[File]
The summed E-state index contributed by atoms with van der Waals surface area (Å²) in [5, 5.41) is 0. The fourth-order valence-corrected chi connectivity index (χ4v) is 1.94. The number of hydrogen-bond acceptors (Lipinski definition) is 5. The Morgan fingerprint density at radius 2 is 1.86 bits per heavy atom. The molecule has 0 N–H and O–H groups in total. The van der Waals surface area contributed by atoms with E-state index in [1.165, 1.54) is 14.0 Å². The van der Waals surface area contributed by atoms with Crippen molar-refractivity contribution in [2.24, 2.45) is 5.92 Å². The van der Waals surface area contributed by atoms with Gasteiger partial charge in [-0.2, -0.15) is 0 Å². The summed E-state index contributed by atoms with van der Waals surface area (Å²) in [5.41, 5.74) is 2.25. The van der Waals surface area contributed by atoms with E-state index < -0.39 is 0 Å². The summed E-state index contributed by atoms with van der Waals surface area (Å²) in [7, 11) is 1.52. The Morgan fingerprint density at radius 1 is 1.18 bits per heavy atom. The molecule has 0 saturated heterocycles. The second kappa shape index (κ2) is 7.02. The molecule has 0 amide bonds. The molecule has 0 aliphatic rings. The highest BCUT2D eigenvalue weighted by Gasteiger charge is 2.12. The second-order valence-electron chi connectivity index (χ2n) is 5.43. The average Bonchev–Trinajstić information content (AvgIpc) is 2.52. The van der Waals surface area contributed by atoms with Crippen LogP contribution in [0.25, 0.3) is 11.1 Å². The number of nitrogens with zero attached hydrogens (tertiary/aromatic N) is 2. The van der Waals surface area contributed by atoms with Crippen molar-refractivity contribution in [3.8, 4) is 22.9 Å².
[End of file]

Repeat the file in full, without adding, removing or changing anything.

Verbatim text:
The summed E-state index contributed by atoms with van der Waals surface area (Å²) in [5, 5.41) is 0. The fourth-order valence-corrected chi connectivity index (χ4v) is 1.94. The number of hydrogen-bond acceptors (Lipinski definition) is 5. The Morgan fingerprint density at radius 2 is 1.86 bits per heavy atom. The molecule has 0 N–H and O–H groups in total. The van der Waals surface area contributed by atoms with E-state index in [1.165, 1.54) is 14.0 Å². The van der Waals surface area contributed by atoms with Crippen molar-refractivity contribution in [2.24, 2.45) is 5.92 Å². The van der Waals surface area contributed by atoms with Gasteiger partial charge in [-0.2, -0.15) is 0 Å². The summed E-state index contributed by atoms with van der Waals surface area (Å²) in [5.41, 5.74) is 2.25. The van der Waals surface area contributed by atoms with E-state index < -0.39 is 0 Å². The summed E-state index contributed by atoms with van der Waals surface area (Å²) in [7, 11) is 1.52. The Morgan fingerprint density at radius 1 is 1.18 bits per heavy atom. The molecule has 0 saturated heterocycles. The second kappa shape index (κ2) is 7.02. The molecule has 0 amide bonds. The molecule has 0 aliphatic rings. The highest BCUT2D eigenvalue weighted by Gasteiger charge is 2.12. The second-order valence-electron chi connectivity index (χ2n) is 5.43. The average Bonchev–Trinajstić information content (AvgIpc) is 2.52. The van der Waals surface area contributed by atoms with Crippen LogP contribution in [0.25, 0.3) is 11.1 Å². The number of nitrogens with zero attached hydrogens (tertiary/aromatic N) is 2. The van der Waals surface area contributed by atoms with Crippen molar-refractivity contribution in [3.8, 4) is 22.9 Å².